109 g milk
75 g heavy cream
1 vanilla bean
2 egg yolks
2 tablespoons cornstarch
1 teaspoon ground ginger
3/4 teaspoon ground cinnamon
1/4 teaspoon grated nutmeg
1/8 teaspoon ground cloves
1/2 teaspoon salt
88 g brown sugar
264 g pumpkin puree

Pumpkin Pie Diplomat Cream

400 g pumpkin pie pastry cream
400 g heavy cream, whipped

Cinnamon Vanilla Chantilly

200 g heavy cream
50 g icing sugar
1/4 teaspoon ground cinnamon
1/2 vanilla bean

First, make the éclairs. Preheat the oven to 375 F.

Make templates for your éclairs by taking two pieces of parchment and using a dark pen to make a line for the length of your éclairs. I made mine 5 inches long. Leave room between each line as the éclairs will expand as they bake. Once you have finished, flip the parchment over so the side with the pen markings is facing the sheet pan. This will ensure that you do not get pen on your éclairs.

Combine the flour and sugar in a bowl and stir to combine.

Combine the water, salt, and butter in a saucepan. Place over medium heat and stir as the butter melts. Do not start at too high a heat or some of the water will evaporate before the butter melts. Once the butter has melted, increase the heat to medium-high and bring to a simmer, then remove the pan from the heat and, with a stiff heatproof or wooden spoon, stir in all the flour. Continue to stir for about 2 minutes, or until the mixture has a paste-like consistency, then place over medium heat and stir rapidly for 1 to 2 minutes, until the dough pulls away from the sides of the pan and the bottom of the pan is clean - the dough should be glossy and smooth but not dry.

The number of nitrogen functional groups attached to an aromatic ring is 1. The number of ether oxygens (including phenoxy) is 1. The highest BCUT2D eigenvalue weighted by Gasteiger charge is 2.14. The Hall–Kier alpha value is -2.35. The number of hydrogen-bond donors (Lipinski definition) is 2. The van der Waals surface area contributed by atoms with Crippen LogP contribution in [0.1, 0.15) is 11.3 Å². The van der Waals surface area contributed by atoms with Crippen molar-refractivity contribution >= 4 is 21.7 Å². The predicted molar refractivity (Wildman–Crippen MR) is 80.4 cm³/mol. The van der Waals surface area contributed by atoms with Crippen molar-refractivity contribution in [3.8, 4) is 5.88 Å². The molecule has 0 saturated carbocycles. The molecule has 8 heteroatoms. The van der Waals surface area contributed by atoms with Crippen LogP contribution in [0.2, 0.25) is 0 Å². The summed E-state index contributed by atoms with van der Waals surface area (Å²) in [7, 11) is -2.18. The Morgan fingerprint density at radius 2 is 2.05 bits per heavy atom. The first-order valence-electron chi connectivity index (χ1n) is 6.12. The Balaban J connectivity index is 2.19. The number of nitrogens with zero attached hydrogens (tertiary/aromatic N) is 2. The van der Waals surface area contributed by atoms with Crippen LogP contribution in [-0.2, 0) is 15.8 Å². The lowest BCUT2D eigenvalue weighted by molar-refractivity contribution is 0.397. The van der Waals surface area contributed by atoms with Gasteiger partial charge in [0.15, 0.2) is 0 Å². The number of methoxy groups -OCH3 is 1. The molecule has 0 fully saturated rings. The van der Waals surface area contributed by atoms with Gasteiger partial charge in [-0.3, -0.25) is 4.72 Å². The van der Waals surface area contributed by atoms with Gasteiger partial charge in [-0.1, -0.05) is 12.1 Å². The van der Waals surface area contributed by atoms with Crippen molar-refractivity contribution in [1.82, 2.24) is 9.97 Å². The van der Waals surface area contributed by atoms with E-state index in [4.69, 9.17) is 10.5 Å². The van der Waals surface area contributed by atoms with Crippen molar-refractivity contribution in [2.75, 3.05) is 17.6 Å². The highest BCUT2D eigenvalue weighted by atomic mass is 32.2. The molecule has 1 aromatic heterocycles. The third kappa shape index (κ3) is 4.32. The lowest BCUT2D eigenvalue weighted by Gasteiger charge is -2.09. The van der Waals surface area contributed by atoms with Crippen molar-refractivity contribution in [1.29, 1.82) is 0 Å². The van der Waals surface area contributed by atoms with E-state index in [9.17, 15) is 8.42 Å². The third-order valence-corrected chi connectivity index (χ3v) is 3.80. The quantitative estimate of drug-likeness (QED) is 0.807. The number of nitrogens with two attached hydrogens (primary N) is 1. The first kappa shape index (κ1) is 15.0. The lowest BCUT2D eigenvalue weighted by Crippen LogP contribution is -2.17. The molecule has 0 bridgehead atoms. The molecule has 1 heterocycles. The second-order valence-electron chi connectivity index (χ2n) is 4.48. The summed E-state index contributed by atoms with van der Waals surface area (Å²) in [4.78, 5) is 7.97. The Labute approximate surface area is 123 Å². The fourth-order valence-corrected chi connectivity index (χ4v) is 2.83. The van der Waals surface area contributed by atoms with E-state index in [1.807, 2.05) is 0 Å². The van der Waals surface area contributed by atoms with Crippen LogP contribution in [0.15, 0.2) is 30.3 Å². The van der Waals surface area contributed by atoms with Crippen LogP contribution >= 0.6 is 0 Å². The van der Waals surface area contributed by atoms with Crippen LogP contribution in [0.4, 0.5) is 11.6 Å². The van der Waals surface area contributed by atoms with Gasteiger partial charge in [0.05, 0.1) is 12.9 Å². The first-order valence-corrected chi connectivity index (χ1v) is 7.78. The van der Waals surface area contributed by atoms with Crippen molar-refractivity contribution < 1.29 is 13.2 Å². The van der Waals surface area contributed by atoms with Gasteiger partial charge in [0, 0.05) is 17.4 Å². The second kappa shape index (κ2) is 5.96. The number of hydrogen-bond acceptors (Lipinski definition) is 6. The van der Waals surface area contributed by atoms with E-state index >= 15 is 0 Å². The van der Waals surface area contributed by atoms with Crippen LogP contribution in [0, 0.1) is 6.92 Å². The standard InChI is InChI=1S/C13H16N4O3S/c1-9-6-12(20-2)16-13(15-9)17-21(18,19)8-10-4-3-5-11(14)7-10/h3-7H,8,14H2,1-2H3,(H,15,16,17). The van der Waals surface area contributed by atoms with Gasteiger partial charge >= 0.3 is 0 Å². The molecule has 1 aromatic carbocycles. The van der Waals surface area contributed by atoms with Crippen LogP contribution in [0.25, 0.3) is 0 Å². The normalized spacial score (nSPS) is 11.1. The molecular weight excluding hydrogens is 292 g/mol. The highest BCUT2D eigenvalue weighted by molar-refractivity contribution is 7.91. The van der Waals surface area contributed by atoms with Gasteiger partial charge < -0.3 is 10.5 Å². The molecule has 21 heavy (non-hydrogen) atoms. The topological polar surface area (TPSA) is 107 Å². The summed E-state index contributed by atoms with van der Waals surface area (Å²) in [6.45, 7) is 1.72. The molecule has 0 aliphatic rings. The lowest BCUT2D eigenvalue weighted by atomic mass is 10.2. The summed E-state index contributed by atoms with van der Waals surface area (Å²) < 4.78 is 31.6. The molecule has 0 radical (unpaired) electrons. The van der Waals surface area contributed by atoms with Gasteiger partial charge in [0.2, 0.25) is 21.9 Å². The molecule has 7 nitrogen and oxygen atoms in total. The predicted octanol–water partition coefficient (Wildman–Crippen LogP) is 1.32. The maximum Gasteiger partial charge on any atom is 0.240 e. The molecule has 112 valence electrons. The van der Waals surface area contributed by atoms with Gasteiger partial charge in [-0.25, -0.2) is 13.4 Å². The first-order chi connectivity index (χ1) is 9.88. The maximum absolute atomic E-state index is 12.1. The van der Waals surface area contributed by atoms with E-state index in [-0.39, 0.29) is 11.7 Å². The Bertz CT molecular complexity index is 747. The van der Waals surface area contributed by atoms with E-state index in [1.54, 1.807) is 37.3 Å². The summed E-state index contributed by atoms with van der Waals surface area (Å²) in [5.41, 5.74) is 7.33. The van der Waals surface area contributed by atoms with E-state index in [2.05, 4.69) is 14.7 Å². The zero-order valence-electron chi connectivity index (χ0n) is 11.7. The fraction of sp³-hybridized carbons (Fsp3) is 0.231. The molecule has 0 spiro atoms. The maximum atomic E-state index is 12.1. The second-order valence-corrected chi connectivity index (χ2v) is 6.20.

Immediately transfer the dough to the bowl of a stand mixer and mix on low for about 30 seconds to release some of the moisture. Slowly begin adding the eggs, about 50 g at a time, beating until each addition is completely absorbed before adding the next one. Continue to add the eggs, reserving 25 g, until the dough comes away from the sides of the bowl when pulled with the paddle but then grabs back on again.

Increase the speed to medium and mix for 15 seconds to be all of the eggs are incorporated. Stop the mixer. When the paddle if lifted, the dough should form a bird's beak - it should hold its shape and turn down over itself but not break off. If the dough is too stiff, add the reserved egg.